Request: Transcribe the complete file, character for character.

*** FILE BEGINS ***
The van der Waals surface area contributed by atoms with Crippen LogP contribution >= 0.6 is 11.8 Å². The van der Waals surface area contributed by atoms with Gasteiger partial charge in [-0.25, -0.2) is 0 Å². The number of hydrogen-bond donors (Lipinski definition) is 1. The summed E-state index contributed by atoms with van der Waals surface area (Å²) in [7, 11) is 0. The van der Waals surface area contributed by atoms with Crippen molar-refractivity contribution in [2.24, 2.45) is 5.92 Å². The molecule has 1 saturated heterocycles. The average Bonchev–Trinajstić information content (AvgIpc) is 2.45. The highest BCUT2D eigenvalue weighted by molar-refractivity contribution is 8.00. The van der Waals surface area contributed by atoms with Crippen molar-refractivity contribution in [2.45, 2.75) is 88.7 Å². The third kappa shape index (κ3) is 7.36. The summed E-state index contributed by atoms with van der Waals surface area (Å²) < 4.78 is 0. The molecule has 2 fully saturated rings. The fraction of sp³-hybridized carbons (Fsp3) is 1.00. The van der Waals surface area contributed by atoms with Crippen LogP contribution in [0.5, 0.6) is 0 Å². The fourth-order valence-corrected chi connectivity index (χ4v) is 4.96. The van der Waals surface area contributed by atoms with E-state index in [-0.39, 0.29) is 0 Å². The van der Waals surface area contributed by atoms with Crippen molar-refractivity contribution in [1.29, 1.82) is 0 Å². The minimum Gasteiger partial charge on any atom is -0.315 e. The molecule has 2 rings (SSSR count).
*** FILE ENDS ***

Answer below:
The van der Waals surface area contributed by atoms with Crippen LogP contribution >= 0.6 is 11.8 Å². The van der Waals surface area contributed by atoms with Gasteiger partial charge in [-0.25, -0.2) is 0 Å². The number of hydrogen-bond donors (Lipinski definition) is 1. The summed E-state index contributed by atoms with van der Waals surface area (Å²) in [7, 11) is 0. The van der Waals surface area contributed by atoms with Crippen molar-refractivity contribution in [2.24, 2.45) is 5.92 Å². The molecule has 1 saturated heterocycles. The average Bonchev–Trinajstić information content (AvgIpc) is 2.45. The highest BCUT2D eigenvalue weighted by molar-refractivity contribution is 8.00. The van der Waals surface area contributed by atoms with Crippen molar-refractivity contribution in [2.45, 2.75) is 88.7 Å². The third kappa shape index (κ3) is 7.36. The summed E-state index contributed by atoms with van der Waals surface area (Å²) < 4.78 is 0. The molecule has 2 fully saturated rings. The fraction of sp³-hybridized carbons (Fsp3) is 1.00. The van der Waals surface area contributed by atoms with Crippen LogP contribution in [0.5, 0.6) is 0 Å². The fourth-order valence-corrected chi connectivity index (χ4v) is 4.96. The van der Waals surface area contributed by atoms with E-state index in [-0.39, 0.29) is 0 Å². The van der Waals surface area contributed by atoms with Crippen molar-refractivity contribution in [1.29, 1.82) is 0 Å². The minimum Gasteiger partial charge on any atom is -0.315 e. The molecule has 2 rings (SSSR count).